‘Undead’ genes come alive days after life ends
Does death really mean the end of our existence? Great thinkers from Plato to Blue Öyster Cult have weighed in on the question. Now, a study shows that that at least one aspect of life continues: Genes remain turned on days after animals die. Researchers may be able to parlay this postmortem activity into better ways of preserving donated organs for transplantation and more accurate methods of determining when murder victims were killed.
|Although this rat is dead, its genes may still be functioning, a new study reveals |
[Credit: V. Rachai/iStockphoto]
Although scientists analyzing blood and liver tissue from human cadavers had previously noted the postmortem activity of a few genes, Noble and colleagues systematically evaluated more than 1000. The team measured which of these genes were functioning in tissues from recently deceased mice and zebrafish, tracking changes for 4 days in the fish and 2 days in the rodents.
At first, the researchers assumed that genes would shut down shortly after death, like the parts of a car that has run out of gas. What they found instead was that hundreds of genes ramped up. Although most of these genes upped their activity in the first 24 hours after the animals expired and then tapered off, in the fish some genes remained active 4 days after death.
Many of these postmortem genes are beneficial in emergencies; they perform tasks such as spurring inflammation, firing up the immune system, and counteracting stress. Other genes were more surprising. “What’s jaw-dropping is that developmental genes are turned on after death,” Noble says. These genes normally help sculpt the embryo, but they aren’t needed after birth. One possible explanation for their postmortem reawakening, the researchers say, is that cellular conditions in newly dead corpses resemble those in embryos. The team also found that several genes that promote cancer became more active. That result could explain why people who receive transplants from the recently deceased have a higher risk of cancer, Noble says. He and his colleagues posted their results on the preprint server bioRxiv last week, and Noble says their paper is undergoing peer review at a journal.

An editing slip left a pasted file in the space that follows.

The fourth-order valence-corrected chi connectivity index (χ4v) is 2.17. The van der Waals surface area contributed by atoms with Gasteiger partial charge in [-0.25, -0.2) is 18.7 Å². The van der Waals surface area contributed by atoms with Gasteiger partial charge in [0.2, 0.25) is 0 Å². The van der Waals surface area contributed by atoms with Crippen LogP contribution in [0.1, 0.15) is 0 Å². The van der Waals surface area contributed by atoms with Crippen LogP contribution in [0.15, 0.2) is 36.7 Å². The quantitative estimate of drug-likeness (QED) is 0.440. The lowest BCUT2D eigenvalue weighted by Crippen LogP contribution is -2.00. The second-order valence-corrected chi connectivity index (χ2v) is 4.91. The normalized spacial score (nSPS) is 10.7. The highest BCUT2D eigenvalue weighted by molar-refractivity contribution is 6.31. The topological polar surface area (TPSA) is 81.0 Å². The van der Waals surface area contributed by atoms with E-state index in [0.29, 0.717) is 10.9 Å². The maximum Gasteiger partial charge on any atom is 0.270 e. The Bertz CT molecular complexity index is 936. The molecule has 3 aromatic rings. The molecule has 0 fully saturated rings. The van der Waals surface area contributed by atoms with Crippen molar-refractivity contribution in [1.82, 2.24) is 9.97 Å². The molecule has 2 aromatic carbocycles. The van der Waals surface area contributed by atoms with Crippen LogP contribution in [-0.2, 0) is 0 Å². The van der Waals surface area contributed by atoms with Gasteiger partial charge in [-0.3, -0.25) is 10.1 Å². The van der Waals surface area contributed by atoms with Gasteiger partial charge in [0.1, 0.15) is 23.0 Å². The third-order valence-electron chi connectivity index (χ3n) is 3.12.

“This is a rare study,” says molecular pharmacologist Ashim Malhotra of Pacific University, Hillsboro, in Oregon, who wasn’t connected to the research. “It is important to understand what happens to organs after a person dies, especially if we are going to transplant them.” The team’s approach for measuring gene activity could be “used as a diagnostic tool for predicting the quality of a transplant.”
In an accompanying paper on bioRxiv, Noble and two colleagues demonstrated another possible use for gene activity measurements, showing that they can provide accurate estimates of the time of death. Those results impress forensic scientist David Carter of Chaminade University of Honolulu. Although making a time of death estimate is crucial for many criminal investigations, “we are not very good at it,” he says. Such estimates often rely on evidence that isn’t directly connected to the body, such as the last calls or texts on the victim’s cellphone. Noble and his colleagues, Carter says, have “established a technique that has a great deal of potential to help death investigation.”
A mouse or zebrafish doesn’t benefit, no matter which genes turn on after its death. The patterns of gene activity that the researchers observed may represent what happens when the complex network of interacting genes that normally keeps an organism functioning unwinds. Some genes may turn on, for example, because other genes that normally help kept them silent have shut off. By following these changes, researchers might be able to learn more about how these networks evolved, Noble says. “The headline of this study is that we can probably get a lot of information about life by studying death.”
Author: Mitch Leslie | Source: ScienceMag [June 28, 2016]